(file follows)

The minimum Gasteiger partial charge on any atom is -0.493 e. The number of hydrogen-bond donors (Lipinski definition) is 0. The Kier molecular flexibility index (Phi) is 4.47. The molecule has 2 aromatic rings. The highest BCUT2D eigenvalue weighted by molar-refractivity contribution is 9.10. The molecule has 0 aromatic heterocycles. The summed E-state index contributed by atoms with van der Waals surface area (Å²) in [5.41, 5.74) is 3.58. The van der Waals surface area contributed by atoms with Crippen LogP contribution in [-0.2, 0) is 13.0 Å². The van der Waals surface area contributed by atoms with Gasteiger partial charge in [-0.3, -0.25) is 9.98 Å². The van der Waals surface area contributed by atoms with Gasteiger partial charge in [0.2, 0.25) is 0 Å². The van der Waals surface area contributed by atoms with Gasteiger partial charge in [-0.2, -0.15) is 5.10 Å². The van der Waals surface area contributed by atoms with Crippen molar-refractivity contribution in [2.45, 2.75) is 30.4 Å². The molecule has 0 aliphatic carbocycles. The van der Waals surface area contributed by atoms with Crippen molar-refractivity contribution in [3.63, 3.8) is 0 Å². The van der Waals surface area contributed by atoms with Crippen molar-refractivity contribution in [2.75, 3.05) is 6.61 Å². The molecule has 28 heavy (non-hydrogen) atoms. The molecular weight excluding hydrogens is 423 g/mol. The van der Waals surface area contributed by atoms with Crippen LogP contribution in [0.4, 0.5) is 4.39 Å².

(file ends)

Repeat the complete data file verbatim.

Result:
The minimum Gasteiger partial charge on any atom is -0.493 e. The number of hydrogen-bond donors (Lipinski definition) is 0. The Kier molecular flexibility index (Phi) is 4.47. The molecule has 2 aromatic rings. The highest BCUT2D eigenvalue weighted by molar-refractivity contribution is 9.10. The molecule has 0 aromatic heterocycles. The summed E-state index contributed by atoms with van der Waals surface area (Å²) in [5.41, 5.74) is 3.58. The van der Waals surface area contributed by atoms with Crippen LogP contribution in [-0.2, 0) is 13.0 Å². The van der Waals surface area contributed by atoms with Gasteiger partial charge in [-0.3, -0.25) is 9.98 Å². The van der Waals surface area contributed by atoms with Gasteiger partial charge in [0.2, 0.25) is 0 Å². The van der Waals surface area contributed by atoms with Gasteiger partial charge in [-0.2, -0.15) is 5.10 Å². The van der Waals surface area contributed by atoms with Crippen molar-refractivity contribution in [2.45, 2.75) is 30.4 Å². The molecule has 0 aliphatic carbocycles. The van der Waals surface area contributed by atoms with Crippen molar-refractivity contribution in [3.63, 3.8) is 0 Å². The van der Waals surface area contributed by atoms with Crippen molar-refractivity contribution in [2.75, 3.05) is 6.61 Å². The molecule has 28 heavy (non-hydrogen) atoms. The molecular weight excluding hydrogens is 423 g/mol. The van der Waals surface area contributed by atoms with Crippen LogP contribution in [0.4, 0.5) is 4.39 Å².